Inner-city Melbourne apartment rents are in freefall thanks to the COVID-led dearth of tourists and students and an exodus of renters to the suburbs and regions.
It’s a different story for house rents across the capital cities, which have risen 3.3 per cent over the year, compared to apartments which have fallen 4.6 per cent.
Apartment rents in the regions aren’t having the same problems and their city counterparts, rising 4.5 per cent over the year.
CoreLogic senior researcher Tim Lawless spoke to Australian Financial Review about the figures.
“COVID-19 not only disrupted how we live, but also reshaped housing demand as accommodation preferences swung towards lower density options,” he said.
“Higher density housing markets have seen less demand during the pandemic, a trend that has been amplified by stalled overseas migration and remote working opportunities luring residents further afield.”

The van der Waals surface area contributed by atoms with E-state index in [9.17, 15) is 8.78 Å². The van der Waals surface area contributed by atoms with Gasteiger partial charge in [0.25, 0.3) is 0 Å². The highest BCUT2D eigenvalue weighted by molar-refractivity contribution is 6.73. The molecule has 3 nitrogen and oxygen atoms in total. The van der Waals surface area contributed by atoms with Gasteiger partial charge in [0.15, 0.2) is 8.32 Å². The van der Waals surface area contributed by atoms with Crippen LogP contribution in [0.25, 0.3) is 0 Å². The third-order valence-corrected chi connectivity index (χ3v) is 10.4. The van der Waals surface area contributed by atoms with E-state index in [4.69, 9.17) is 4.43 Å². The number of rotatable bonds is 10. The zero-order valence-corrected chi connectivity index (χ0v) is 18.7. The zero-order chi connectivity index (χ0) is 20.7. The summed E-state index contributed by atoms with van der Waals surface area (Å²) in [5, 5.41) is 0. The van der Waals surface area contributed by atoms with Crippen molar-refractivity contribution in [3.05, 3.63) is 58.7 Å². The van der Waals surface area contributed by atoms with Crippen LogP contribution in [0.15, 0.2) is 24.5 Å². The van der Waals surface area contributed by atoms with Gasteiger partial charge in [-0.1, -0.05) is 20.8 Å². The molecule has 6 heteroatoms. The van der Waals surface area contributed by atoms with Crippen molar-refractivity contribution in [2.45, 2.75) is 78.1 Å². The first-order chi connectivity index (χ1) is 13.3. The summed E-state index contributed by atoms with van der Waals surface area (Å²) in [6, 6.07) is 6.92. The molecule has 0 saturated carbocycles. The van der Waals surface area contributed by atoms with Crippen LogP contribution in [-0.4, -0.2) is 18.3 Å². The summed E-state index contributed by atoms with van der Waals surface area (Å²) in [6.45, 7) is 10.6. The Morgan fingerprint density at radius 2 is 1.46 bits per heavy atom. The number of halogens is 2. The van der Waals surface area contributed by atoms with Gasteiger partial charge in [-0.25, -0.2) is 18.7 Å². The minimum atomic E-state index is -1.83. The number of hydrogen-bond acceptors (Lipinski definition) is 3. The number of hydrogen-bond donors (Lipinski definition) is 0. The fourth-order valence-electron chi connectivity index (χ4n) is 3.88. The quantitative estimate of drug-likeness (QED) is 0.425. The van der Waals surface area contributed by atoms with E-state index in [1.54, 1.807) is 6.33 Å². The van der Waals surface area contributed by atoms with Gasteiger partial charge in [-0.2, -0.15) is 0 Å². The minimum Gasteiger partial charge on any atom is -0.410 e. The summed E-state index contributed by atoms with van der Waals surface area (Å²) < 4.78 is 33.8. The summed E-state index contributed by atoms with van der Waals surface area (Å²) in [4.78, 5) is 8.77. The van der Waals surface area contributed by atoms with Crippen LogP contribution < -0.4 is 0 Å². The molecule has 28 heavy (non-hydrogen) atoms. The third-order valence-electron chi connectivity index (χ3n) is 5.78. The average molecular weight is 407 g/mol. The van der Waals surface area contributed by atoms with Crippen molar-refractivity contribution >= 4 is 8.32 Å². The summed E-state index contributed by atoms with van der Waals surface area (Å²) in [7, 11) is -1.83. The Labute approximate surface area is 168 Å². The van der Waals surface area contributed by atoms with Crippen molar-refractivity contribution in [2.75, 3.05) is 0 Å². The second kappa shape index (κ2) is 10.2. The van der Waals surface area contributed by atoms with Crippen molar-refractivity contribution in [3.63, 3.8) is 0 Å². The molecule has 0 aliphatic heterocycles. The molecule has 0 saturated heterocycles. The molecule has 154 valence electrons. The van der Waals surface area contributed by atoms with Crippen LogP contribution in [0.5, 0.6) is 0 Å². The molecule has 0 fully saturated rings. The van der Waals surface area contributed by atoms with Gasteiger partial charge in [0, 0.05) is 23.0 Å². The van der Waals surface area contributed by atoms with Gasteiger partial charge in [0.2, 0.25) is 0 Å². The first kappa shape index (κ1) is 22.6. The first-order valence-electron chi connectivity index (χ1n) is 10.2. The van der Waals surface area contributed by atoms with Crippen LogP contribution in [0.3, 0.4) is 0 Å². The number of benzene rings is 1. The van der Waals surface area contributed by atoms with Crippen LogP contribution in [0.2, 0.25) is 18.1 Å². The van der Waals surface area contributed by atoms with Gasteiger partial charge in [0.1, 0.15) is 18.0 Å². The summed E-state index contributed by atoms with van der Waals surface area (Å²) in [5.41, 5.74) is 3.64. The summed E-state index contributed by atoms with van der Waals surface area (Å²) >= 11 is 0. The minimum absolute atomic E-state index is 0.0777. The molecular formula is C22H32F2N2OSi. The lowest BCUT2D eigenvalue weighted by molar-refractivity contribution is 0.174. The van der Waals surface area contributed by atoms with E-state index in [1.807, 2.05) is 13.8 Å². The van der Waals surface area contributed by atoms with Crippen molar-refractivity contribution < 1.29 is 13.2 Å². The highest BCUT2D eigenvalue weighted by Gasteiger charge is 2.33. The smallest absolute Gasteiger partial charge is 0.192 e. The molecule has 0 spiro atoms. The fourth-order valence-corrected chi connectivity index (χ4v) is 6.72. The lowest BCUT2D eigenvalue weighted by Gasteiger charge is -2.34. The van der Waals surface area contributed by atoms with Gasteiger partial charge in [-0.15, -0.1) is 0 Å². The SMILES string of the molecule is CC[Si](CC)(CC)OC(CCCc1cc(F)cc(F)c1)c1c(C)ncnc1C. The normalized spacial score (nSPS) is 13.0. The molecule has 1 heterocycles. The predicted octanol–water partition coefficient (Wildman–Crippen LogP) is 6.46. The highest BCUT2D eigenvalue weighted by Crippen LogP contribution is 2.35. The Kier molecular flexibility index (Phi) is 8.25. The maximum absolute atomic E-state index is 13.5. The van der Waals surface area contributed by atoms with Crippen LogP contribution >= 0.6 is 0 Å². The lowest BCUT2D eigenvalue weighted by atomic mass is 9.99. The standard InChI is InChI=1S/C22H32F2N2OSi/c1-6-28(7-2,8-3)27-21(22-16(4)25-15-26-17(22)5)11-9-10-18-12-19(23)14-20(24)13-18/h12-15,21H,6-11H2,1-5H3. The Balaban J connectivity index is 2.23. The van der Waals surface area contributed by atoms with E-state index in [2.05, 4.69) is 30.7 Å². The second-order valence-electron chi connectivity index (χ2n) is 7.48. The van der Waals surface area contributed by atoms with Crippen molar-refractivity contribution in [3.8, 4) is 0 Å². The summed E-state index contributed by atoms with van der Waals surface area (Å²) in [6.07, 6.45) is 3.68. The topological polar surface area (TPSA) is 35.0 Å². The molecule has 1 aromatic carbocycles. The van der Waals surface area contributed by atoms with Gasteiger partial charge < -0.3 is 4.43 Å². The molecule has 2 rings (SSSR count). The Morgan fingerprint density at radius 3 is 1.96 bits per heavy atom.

“Whether this trend has some longevity is yet to be seen, but international borders are likely to remain closed for some time yet, and for many, remote working conditions have proved to be productive.”
Meanwhile, office vacancy rates in Melbourne’s CBD are also feeling the same pinch, rising to 13.3 per cent in the December quarter.
Vacancy rates rose in all capital cities except for Perth, and JLL’s head of research Andrew Ballantyne said last year was an uncertain one and as a result saw low levels of leasing activity.
“However, the strong recovery in the Australian labour market over the latter part of 2020 is a positive sign that business sentiment is improving and organisations are becoming more confident in the post-vaccine outlook for revenue and profitability,” he told AFR.
The long term outlook for office vacancy remains murky as employers and employees continue to look for a new balance in work arrangements.